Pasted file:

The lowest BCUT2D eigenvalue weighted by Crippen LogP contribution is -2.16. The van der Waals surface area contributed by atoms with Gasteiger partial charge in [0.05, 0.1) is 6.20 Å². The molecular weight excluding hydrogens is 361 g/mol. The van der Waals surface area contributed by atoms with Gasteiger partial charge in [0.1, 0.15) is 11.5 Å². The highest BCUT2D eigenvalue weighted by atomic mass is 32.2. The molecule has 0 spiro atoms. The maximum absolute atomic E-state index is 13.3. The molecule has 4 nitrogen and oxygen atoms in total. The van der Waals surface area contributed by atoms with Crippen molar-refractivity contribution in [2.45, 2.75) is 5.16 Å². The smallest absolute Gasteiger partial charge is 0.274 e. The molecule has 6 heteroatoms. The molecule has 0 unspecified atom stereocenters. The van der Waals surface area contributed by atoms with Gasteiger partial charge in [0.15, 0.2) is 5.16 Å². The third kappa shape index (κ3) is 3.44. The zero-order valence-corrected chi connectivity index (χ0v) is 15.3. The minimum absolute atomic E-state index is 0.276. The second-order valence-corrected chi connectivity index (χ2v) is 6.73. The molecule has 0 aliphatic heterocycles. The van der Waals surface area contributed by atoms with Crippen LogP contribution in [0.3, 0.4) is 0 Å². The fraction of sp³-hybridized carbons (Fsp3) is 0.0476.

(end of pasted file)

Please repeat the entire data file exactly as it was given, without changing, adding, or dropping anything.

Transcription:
The lowest BCUT2D eigenvalue weighted by Crippen LogP contribution is -2.16. The van der Waals surface area contributed by atoms with Gasteiger partial charge in [0.05, 0.1) is 6.20 Å². The molecular weight excluding hydrogens is 361 g/mol. The van der Waals surface area contributed by atoms with Gasteiger partial charge in [0.1, 0.15) is 11.5 Å². The highest BCUT2D eigenvalue weighted by atomic mass is 32.2. The molecule has 0 spiro atoms. The maximum absolute atomic E-state index is 13.3. The molecule has 4 nitrogen and oxygen atoms in total. The van der Waals surface area contributed by atoms with Crippen molar-refractivity contribution in [2.45, 2.75) is 5.16 Å². The smallest absolute Gasteiger partial charge is 0.274 e. The molecule has 6 heteroatoms. The molecule has 0 unspecified atom stereocenters. The van der Waals surface area contributed by atoms with Gasteiger partial charge in [0.15, 0.2) is 5.16 Å². The third kappa shape index (κ3) is 3.44. The zero-order valence-corrected chi connectivity index (χ0v) is 15.3. The minimum absolute atomic E-state index is 0.276. The second-order valence-corrected chi connectivity index (χ2v) is 6.73. The molecule has 0 aliphatic heterocycles. The van der Waals surface area contributed by atoms with Crippen LogP contribution in [0.3, 0.4) is 0 Å². The fraction of sp³-hybridized carbons (Fsp3) is 0.0476.